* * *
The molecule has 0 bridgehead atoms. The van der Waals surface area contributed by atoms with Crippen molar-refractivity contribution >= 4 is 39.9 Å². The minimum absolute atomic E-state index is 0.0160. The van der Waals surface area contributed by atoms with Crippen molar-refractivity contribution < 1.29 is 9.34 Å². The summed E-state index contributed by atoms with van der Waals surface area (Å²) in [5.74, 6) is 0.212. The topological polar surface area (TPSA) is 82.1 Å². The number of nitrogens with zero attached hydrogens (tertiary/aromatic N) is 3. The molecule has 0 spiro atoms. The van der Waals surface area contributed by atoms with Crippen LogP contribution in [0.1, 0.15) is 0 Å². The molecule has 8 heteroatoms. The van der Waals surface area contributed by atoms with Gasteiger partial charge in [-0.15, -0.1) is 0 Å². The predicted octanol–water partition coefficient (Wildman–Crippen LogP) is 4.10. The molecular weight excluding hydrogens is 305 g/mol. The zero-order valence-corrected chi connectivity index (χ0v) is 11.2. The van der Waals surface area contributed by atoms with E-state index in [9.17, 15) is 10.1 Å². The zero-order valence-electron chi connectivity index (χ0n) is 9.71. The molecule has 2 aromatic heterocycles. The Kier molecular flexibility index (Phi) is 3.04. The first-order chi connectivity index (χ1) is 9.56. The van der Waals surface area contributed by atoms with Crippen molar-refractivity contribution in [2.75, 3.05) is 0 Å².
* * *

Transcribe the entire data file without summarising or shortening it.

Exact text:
The molecule has 0 bridgehead atoms. The van der Waals surface area contributed by atoms with Crippen molar-refractivity contribution >= 4 is 39.9 Å². The minimum absolute atomic E-state index is 0.0160. The van der Waals surface area contributed by atoms with Crippen molar-refractivity contribution < 1.29 is 9.34 Å². The summed E-state index contributed by atoms with van der Waals surface area (Å²) in [5.74, 6) is 0.212. The topological polar surface area (TPSA) is 82.1 Å². The number of nitrogens with zero attached hydrogens (tertiary/aromatic N) is 3. The molecule has 0 spiro atoms. The van der Waals surface area contributed by atoms with Crippen LogP contribution in [0.1, 0.15) is 0 Å². The molecule has 8 heteroatoms. The van der Waals surface area contributed by atoms with Gasteiger partial charge in [-0.15, -0.1) is 0 Å². The predicted octanol–water partition coefficient (Wildman–Crippen LogP) is 4.10. The molecular weight excluding hydrogens is 305 g/mol. The zero-order valence-corrected chi connectivity index (χ0v) is 11.2. The van der Waals surface area contributed by atoms with E-state index in [9.17, 15) is 10.1 Å². The zero-order valence-electron chi connectivity index (χ0n) is 9.71. The molecule has 2 aromatic heterocycles. The Kier molecular flexibility index (Phi) is 3.04. The first-order chi connectivity index (χ1) is 9.56. The van der Waals surface area contributed by atoms with Crippen molar-refractivity contribution in [2.75, 3.05) is 0 Å².